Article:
Horror buffs and Stephen King fans everywhere have been waiting for this moment since 2009. It is of course, a modern adaptation of the author’s novel, IT.
Plagued with production problems from the get-go, I see a pattern emerging here, IT has been in the hands of multiple directors with numerous actors in the running to play that iconic clown. I am of course, talking about Pennywise.
Fast forward to 2017, and with Mama Andy Muschietti taking over directorial duties and Bill Skarsgård hopping into that tight-fitting suit we finally have a finished product. But what is it like?
Seven young outcasts in Derry, Maine, are about to face their worst nightmare — an ancient, shape-shifting evil that emerges from the sewer every 27 years to prey on the town’s children. Banding together over the course of one horrifying summer, the friends must overcome their own personal fears to battle the murderous, bloodthirsty clown known as Pennywise.
Let’s start off by saying this is much, much better than last month’s The Dark Tower. Stephen King adaptations can go one of two ways and it was feared that IT would follow in the aforementioned film’s footsteps. Thankfully, this isn’t the case.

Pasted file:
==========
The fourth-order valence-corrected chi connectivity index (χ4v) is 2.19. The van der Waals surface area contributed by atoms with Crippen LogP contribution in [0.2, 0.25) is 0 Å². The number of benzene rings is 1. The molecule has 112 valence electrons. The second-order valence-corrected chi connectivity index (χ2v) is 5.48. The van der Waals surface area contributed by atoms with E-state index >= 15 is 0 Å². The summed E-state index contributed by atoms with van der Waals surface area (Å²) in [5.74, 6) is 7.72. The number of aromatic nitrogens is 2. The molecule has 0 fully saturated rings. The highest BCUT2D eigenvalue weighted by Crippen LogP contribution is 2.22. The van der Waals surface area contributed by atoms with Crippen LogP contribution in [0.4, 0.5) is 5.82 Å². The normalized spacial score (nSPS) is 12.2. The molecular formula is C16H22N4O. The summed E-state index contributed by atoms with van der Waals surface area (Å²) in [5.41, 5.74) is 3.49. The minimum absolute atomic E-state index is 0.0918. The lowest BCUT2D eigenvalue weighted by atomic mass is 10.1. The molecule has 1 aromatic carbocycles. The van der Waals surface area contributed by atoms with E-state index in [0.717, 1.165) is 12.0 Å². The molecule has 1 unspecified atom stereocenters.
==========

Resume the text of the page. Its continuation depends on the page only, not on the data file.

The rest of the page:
IT is frankly, an incredible interpretation of King’s iconic novel filled with exceptional performances, stunning cinematography and an emotional heart not normally seen in the genre. It’s unlike anything you will have seen before.
Now, let’s talk about the elephant in the room, Pennywise. Tim Curry played the hell out of that character in the 1990 miniseries and it would be senseless for 27-year-old Bill Skarsgård to follow too closely in his footsteps. At 6ft 3”, Skarsgård is certainly an imposing presence and his Pennywise is much more menacing than Curry’s, but to compare them too much would be unfair to each.
Elsewhere, all the members of the Losers’ Club are brilliant. I have never seen this calibre of acting from such a young group. Jaeden Lieberher as Bill in particular is astonishing. The scenes in which they all work together without the threat of Pennywise are a treat and give the film an uncharacteristically poignant style.
Moreover, the shot choices that Muschietti uses are striking. He rightly stays away from confining the horror to dimly lit corridors and alleyways and whilst this does feature more towards the finale, Derry makes a fine location bathed for the most part in gorgeous sunlight.
Whilst not being completely faithful to King’s novel, Muschietti’s film features all of the iconic scenes that you would expect. The opening sequence from the book in which little Georgie is confronted by Pennywise in the storm drain is shockingly brutal and sets up the tone for the rest of the picture.
This is a truly frightening film, speckled with just enough gore to keep it realistic and whilst it’s true there are one-to-many jump scares, the brilliant source material stops them from feeling too cheap. In the back of your mind, you’re well aware that this is very similar to the book indeed.
Overall, IT is better than anyone could have hoped. It’s scary, deeply emotional, funny and beautifully filmed with an exquisite score by Benjamin Wallfisch. If you’re a horror fan you must watch. If you’re a film fan, you must watch – just take a pillow with you, for protection purposes of course.